Is there anything more satisfying than sitting down to a yummy, home-cooked meal prepared with fresh ingredients and with love? I’m embarrassed to admit that there are weeks when I don’t get that satisfaction for several days in a row, and I know I’m not alone.
“Many of us are strangers to our kitchens,” says Kathie Madonna Swift, MS, RD, LDN, a nutritionist and dietician whose passion for the power of food has spanned more than 30 years. A frequent Kripalu presenter, Kathie knows that packaged foods can’t offer the nutritional punch that fresh, whole foods can. “If you’re really interested in eating well,” she says, “you need to make cooking a priority.”
I get it, but I don’t always do it. Like everyone else, I live a fast-paced life in which work, long commutes, and the call of technology consume more and more of my time. Preparing meals can feel like just one more task on a never-ending to-do list. But Kathie says that we overestimate the amount of time cooking requires and underestimate the benefits we’ll receive if we can begin trading some time spent online for time spent in our kitchens.
After our Kripalu Perspectives podcast, Kathie shared some tips to get yourself cooking with gas:
Get the right tools. Fancy gadgets aren’t necessary, but make sure you have the fundamentals: some sharp knives, a wooden cutting board, salad spinner, cast iron skillet, stainless steel pot and pan, slow cooker, pressure cooker, stainless steel steamer basket, and some storage bowls.
Stock up. “If you’re going to cook, you need to shop,” says Kathie, who advocates a stock shopping list with kitchen essentials like extra virgin olive oil, vinegar, organic beans and eggs, nuts and seeds, brown rice, and your favorite fruits and vegetables. When it comes to produce, don’t wait until the eleventh hour to chop it. Do it right when you come home from the market or first thing in the morning when you have more energy.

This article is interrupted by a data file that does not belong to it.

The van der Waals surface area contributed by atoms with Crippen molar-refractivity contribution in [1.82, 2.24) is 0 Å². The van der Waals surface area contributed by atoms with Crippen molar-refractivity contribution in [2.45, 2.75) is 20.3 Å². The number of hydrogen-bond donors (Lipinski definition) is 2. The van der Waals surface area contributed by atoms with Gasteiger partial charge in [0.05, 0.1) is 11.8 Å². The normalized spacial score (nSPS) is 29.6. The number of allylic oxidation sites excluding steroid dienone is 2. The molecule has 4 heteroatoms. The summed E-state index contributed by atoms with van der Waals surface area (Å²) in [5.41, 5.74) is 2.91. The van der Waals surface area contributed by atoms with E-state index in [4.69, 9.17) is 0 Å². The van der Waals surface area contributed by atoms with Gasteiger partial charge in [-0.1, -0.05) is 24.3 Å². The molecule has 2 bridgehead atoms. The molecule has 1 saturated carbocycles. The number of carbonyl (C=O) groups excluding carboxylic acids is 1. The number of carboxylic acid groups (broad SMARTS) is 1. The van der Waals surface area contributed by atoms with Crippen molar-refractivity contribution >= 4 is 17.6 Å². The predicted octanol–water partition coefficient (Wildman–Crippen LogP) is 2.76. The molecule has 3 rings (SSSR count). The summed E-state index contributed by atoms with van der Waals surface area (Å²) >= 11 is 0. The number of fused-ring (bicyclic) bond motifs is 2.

Beautify it. You’re more apt to spend time in the kitchen if it’s an inviting place to be. Paint it a color that inspires you. Create a windowsill herb garden. Put photographs of family and friends in view. And keep it clean. Who wants to cook in a messy kitchen?
Remember that more can be better. How about leftovers? Make enough soup, rice, or pasta for a few days. Then all you have to do on a busy weekday evening is heat it up.
Mind your thoughts. Your attitude toward cooking makes a difference. Replace those “have to cook” thoughts with “want to cook” thoughts. Remember, your kitchen is your Grand Central Station of nourishment. Chop those carrots with a smile; rinse that kale with love. Cooking can be a meditative practice that brings you into the moment.
“We need to cultivate a relationship with food,” says Kathie. “We spend more time on laundry than we do in the kitchen. That has got to change.”
Originally published by Kripalu Center for Yoga & Health